0126 GMT December 09, 2022
Twitter, Spotify, and Reddit were among the sites taken offline on Friday, according to BBC.
Each uses a company called Dyn, which was the target of the attack, to direct users to its website.
Security analysts now believe the attack used the 'Internet of things' — web-connected home devices — to launch the assault.
Dyn is a DNS service — an Internet 'phone book' which directs users to the Internet address where the website is stored. Such services are a crucial part of web infrastructure.
On Friday, it came under attack — a distributed denial of service (DDoS) — which relies on thousands of machines sending co-ordinate messages to overwhelm the service.
The 'global event' involved 'tens of millions' of Internet addresses.
Security firm Flashpoint said it had confirmed that the attack used 'botnets' infected with the 'Mirai' malware.
Many of the devices involved come from Chinese manufacturers, with easy-to-guess usernames and passwords that cannot be changed by the user — a vulnerability which the malware exploits.
"Mirai scours the Web for IoT (Internet of Things) devices protected by little more than factory-default usernames and passwords," explained cybersecurity expert Brian Krebs.
"And then enlists the devices in attacks that hurl junk traffic at an online target until it can no longer accommodate legitimate visitors or users."
The owner of the device would generally have no way of knowing that it had been compromised to use in an attack, he wrote.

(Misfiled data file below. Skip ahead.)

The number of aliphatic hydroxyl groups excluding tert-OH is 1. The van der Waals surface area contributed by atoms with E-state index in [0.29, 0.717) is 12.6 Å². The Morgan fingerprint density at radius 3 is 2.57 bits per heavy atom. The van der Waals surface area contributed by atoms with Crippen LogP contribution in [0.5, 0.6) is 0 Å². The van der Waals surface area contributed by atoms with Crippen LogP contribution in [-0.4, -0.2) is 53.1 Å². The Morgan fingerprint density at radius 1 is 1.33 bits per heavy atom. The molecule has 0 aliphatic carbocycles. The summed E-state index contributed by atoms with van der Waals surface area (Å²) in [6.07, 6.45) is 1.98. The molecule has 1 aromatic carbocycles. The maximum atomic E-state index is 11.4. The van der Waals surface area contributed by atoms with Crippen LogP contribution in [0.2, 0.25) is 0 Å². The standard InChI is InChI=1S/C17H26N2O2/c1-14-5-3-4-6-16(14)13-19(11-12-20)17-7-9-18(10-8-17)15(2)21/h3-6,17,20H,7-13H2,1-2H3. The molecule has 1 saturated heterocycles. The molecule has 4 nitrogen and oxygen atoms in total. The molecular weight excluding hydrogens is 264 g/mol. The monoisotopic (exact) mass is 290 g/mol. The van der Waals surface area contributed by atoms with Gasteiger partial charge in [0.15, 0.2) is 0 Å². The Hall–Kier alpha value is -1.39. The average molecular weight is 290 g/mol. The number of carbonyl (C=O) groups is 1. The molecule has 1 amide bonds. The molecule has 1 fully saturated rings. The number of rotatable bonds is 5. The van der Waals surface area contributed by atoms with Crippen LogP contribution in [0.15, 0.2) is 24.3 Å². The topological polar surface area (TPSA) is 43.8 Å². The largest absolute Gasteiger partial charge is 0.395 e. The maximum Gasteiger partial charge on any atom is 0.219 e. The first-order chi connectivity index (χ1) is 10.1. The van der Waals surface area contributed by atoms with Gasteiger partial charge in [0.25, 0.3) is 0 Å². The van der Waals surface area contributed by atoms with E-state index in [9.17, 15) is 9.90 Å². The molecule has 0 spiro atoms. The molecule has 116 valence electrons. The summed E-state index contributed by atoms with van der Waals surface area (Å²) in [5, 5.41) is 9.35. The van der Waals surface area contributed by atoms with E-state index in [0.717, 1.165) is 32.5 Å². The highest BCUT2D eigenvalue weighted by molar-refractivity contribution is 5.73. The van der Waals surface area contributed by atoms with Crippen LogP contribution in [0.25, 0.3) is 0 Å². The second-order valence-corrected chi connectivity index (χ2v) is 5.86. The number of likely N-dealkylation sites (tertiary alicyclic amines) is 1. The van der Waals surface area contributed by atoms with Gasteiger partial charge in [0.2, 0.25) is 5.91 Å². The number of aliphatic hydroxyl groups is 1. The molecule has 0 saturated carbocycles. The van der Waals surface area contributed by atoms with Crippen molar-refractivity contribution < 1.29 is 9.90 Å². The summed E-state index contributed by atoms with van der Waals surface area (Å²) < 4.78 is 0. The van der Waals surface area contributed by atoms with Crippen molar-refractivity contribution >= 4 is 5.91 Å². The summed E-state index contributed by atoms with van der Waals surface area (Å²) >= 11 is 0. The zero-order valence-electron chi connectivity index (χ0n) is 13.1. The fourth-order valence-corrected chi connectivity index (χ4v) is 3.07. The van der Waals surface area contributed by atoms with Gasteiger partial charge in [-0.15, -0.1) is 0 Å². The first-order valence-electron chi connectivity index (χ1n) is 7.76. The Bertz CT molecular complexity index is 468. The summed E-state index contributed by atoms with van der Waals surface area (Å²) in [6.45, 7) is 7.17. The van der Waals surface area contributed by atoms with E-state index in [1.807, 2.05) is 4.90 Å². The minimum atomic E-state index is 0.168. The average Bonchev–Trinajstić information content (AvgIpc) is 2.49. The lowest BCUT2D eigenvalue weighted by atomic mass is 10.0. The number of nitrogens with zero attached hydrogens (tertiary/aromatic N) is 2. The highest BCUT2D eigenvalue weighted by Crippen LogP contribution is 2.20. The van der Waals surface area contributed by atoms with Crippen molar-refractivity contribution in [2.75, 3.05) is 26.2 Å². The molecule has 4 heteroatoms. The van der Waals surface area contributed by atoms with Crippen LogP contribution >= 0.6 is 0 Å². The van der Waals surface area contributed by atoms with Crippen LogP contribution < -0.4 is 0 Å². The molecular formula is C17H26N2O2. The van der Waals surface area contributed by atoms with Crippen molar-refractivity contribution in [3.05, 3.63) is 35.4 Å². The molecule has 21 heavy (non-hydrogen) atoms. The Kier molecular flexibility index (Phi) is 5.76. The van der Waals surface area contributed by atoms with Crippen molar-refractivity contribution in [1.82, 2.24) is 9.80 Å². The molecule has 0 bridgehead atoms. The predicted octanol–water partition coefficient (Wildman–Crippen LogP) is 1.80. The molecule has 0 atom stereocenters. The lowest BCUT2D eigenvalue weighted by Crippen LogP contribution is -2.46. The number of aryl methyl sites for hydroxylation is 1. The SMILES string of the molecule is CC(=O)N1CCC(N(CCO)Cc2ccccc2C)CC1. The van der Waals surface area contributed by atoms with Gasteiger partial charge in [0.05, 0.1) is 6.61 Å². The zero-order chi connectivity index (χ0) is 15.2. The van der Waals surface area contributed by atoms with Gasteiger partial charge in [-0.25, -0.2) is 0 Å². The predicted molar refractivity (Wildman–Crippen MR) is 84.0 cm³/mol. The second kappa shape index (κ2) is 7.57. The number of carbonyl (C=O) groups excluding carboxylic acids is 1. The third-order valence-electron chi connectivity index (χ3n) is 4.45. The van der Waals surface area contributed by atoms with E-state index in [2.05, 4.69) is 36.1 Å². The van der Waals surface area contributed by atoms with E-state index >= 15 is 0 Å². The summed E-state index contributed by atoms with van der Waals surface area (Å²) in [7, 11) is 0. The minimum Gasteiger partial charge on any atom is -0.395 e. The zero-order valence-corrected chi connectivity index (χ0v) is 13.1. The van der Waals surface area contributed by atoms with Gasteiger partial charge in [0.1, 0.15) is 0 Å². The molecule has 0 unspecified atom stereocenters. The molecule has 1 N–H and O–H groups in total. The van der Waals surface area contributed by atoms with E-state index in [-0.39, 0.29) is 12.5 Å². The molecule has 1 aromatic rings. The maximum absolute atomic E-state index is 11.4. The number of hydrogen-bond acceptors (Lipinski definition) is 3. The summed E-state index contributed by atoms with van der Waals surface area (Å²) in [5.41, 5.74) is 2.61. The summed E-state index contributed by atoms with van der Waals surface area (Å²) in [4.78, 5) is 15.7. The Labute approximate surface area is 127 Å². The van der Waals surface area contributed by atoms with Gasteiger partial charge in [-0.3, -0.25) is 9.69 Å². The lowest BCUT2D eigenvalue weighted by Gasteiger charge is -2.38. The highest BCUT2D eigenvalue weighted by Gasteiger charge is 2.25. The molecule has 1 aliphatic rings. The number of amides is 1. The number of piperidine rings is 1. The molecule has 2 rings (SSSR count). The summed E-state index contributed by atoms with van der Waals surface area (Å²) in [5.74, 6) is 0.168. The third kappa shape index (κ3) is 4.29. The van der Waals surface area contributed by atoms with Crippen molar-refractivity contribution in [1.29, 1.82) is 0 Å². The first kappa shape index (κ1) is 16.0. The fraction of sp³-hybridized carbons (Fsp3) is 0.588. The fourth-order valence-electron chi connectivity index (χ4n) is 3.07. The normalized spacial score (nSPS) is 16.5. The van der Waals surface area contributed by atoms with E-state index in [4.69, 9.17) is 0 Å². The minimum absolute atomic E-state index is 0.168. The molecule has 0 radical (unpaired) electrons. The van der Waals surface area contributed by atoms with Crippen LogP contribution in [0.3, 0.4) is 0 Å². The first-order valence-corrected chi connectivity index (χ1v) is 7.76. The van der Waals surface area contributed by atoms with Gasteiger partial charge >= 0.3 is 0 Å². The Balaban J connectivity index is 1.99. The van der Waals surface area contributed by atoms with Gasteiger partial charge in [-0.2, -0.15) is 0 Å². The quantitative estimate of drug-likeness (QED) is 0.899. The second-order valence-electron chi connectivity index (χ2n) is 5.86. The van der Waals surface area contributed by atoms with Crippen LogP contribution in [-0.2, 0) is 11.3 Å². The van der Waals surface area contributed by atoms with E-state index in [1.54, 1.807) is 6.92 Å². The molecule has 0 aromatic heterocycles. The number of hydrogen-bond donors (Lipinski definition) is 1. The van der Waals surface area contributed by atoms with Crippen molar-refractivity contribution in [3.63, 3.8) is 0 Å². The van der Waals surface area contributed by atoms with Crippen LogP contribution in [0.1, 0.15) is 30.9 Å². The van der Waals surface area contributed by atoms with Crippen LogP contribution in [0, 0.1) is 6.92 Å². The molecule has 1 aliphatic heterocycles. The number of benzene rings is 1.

Krebs is intimately familiar with this type of incident, after his website was targeted by a similar assault in September, in one of the biggest web attacks ever seen.
The incidents mark a change in tactics for online attackers.
DDoS attacks are typically aimed at a single website. Friday's attack on Dyn, which acts as a directory service for huge numbers of firms, affected several of the world's most popular websites at once.
The use of Internet-connected home devices to send the attacking messages is also a relatively new phenomenon, but may become more common.
The Mirai software used in these attacks was released publicly in September — which means anyone with the skill could build their own attacking botnet.
On social media, many researchers and analysts expressed frustration with the security gap being exploited by attackers.
Matthew Green, an assistant professor at the Johns Hopkins Information Security Institute, wrote, "Today we answered the question what would happen if we connected a vast number of cheap, crummy embedded devices to broadband networks?".
Jeff Jarmoc, head of security for global business service Salesforce, pointed out that Internet infrastructure is supposed to be more robust.
"In a relatively short time we've taken a system built to resist destruction by nuclear weapons and made it vulnerable to toasters," he said.